sling them over your shoulders. You must also bring two strings
of bells and tie them to my feet."
That night the boy filled the pouches with blue corn wafer bread,
dried meats and fruits. He made up two strings of bells, tying them
with strong rawhide. The next morning, after the people had gone
down to the fields, he went to the eagle's cage and opened it. The
eagle spread its wings wide. "Now," he said to Eagle Boy,
"tie the bells to my feet and then climb onto my back and hold
onto the base of my wings." Eagle Boy climbed on and the eagle
began to fly. It rose higher and higher in slow circles above the
village and above the fields. The bells on the eagle's feet jingled
and the eagle sang and the boy sang with it:
Pa shish lakwa-a-a-a-a.........
So they sang and the people in the fields below heard them singing,
and they heard the sound of the bells Eagle Boy had tied to the
eagle's feet. They all looked up. "They are leaving,"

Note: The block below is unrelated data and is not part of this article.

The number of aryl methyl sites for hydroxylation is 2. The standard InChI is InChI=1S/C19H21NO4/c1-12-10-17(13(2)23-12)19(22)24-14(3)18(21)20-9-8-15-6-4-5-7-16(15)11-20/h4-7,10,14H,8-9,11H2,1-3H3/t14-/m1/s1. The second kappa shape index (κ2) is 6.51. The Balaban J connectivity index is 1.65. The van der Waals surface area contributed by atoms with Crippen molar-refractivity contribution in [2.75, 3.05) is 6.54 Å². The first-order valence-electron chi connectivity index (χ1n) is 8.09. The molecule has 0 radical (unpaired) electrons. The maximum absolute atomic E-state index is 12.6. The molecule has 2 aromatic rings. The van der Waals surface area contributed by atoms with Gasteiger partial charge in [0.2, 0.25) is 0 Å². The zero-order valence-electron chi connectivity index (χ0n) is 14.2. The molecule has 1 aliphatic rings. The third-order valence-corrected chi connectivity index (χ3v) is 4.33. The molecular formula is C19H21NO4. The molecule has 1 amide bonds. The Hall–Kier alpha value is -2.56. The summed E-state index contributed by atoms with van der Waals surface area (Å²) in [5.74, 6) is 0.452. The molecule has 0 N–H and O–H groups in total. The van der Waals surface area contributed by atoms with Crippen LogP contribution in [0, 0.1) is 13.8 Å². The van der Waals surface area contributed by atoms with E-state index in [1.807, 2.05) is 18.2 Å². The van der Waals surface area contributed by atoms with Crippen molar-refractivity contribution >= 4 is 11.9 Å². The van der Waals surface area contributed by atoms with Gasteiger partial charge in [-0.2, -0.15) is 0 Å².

the people called out in the village. "They are leaving."
Eagle Boy's parents yelled up to him, but he could not hear them.
The eagle and boy went higher and higher in the sky until they were
only a tiny speck and they disappeared from the sight of the village
people. The eagle and the boy flew higher and higher until they
came to an opening in the clouds. They passed through and came out
into the Sky Land. They landed there on Turquoise Mountain where
the Eagle People lived.
Eagle Boy looked around the sky world. Everything was smooth and
white and clean clouds. "Here is my home," the eagle said.
He took the boy into the city in the sky, and there were eagles
all around them. They looked like people, for they took off their
wings and their clothing of feathers when they were in their homes.
The Eagle People made a coat of feathers for the boy and taught
him to wear it and to fly. It took him a long time to learn, but
soon he was able to circle high above the land just like the Eagle
People and he was an eagle himself. "You may fly anywhere,"
the old eagles told him, " anywhere except to the South. Never
fly to the South Land."
All went well for Eagle Boy in his new life. One day, though, as
he flew alone, he wondered what it was that was so terrible about
the South. His curiosity grew, and he flew further and further toward
the South. Lower and lower he flew and now he saw a beautiful city
below with people dancing around red fires. "There is nothing
to fear here," he said to himself, and flew lower still. Closer